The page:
The word “rosé” may conjure up memories of cheap wine from boxes or bottles with screw caps. It used to be sweet, cheap and often passed over by serious wine drinkers. Today, rosé has become as much a lifestyle as it is a wine. Perhaps it’s the vibrant pink color or the change in the way rosé is produced, either way millennials are devoted to the beverage, creating hashtags, blogs and even playlists dedicated to the rosé experience.
Laura Maniec is a master sommelier and co-owner of Corkbuzz Restaurant & Wine Bar located in NYC and Charlotte. She joins guest host Anita Rao to talk about the history of rosé, why it had a bad reputation and why millenials are crazy for it today.
Young professionals have essentially rebranded rosé by taking a product which once had strong negative associations and turning it into a multi-million dollar craze. Martin Buchanan is creative director at Trone Brand Energy, a branding and digital agency in High Point and Durham. He joins the discussion to share the unique challenge of appealing to millennials and the tricks to branding and rebranding for this new generation of consumers.
Laura Maniec on the history of rosé:
They say that the first wines were actually rosé. Ancient Greeks would make field blends of both red grapes and white grapes prior to separating them. And they would actually dilute the wine with water … It’s been around for a long time.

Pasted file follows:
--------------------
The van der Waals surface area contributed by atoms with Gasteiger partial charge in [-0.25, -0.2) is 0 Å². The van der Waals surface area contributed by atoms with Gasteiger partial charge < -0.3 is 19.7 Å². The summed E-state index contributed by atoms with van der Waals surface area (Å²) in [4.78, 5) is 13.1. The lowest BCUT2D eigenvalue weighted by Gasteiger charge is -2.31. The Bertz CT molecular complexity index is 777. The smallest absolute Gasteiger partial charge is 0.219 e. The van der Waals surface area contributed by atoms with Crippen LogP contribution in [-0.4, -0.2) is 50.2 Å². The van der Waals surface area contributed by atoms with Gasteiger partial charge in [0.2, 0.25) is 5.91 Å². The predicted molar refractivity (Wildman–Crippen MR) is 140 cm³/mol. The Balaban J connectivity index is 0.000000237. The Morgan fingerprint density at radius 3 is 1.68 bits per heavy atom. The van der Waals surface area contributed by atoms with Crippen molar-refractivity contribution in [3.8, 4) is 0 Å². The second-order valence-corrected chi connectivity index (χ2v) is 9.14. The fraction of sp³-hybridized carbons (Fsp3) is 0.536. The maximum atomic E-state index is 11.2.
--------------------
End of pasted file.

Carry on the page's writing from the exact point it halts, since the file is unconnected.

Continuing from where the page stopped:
Maniec on how rosé got a bad reputation:
I think it was really the popularity of brands like Lancers becoming this oft dry and or very sweet style of wine that was pink. And that really made it popular in the ‘70s but then as people started developing a palette for dryer styles of wine then it was looked down upon as an inferior, unsophisticated wine from our grandparents.
Maniec on why the popularity of rosé has exploded:
I love rosé, so I’d like to think that it’s because it’s somewhere between a white wine and a red wine. And that people really love the refreshing nature of a white, but perhaps want a little more flavor and in some cases texture via tannins.
Maniec on rosé as a lifestyle:
It started seeing real popularity in places like the Hamptons and the Mediterranean and Provence like right around Marseilles where it was associated with a lifestyle of summer and boating and yachting.
Martin Buchanan on the surge in rosé from a marketing perspective:
I don’t think there was a concerted marketing effort by a large group ... They [millennials] take to social media and they promote themselves. … They find this rosé. Nobody’s drinking it. Let me try that. It’s pink. I makes a great photograph. I’ll post it on Instagram and pop there goes the color making their feed look great. And then someone else says, ‘Hey, I’ll do that too.’
Buchanan on the trick to branding to millennials:
Millennials like brands that have a reason other than “I want to sell you a product” to get behind ... You see that across every category. Whole entire categories created around “let’s do good” … Those kind of causes are easy to get behind and it’s clear to say millennials want this world to be a better place.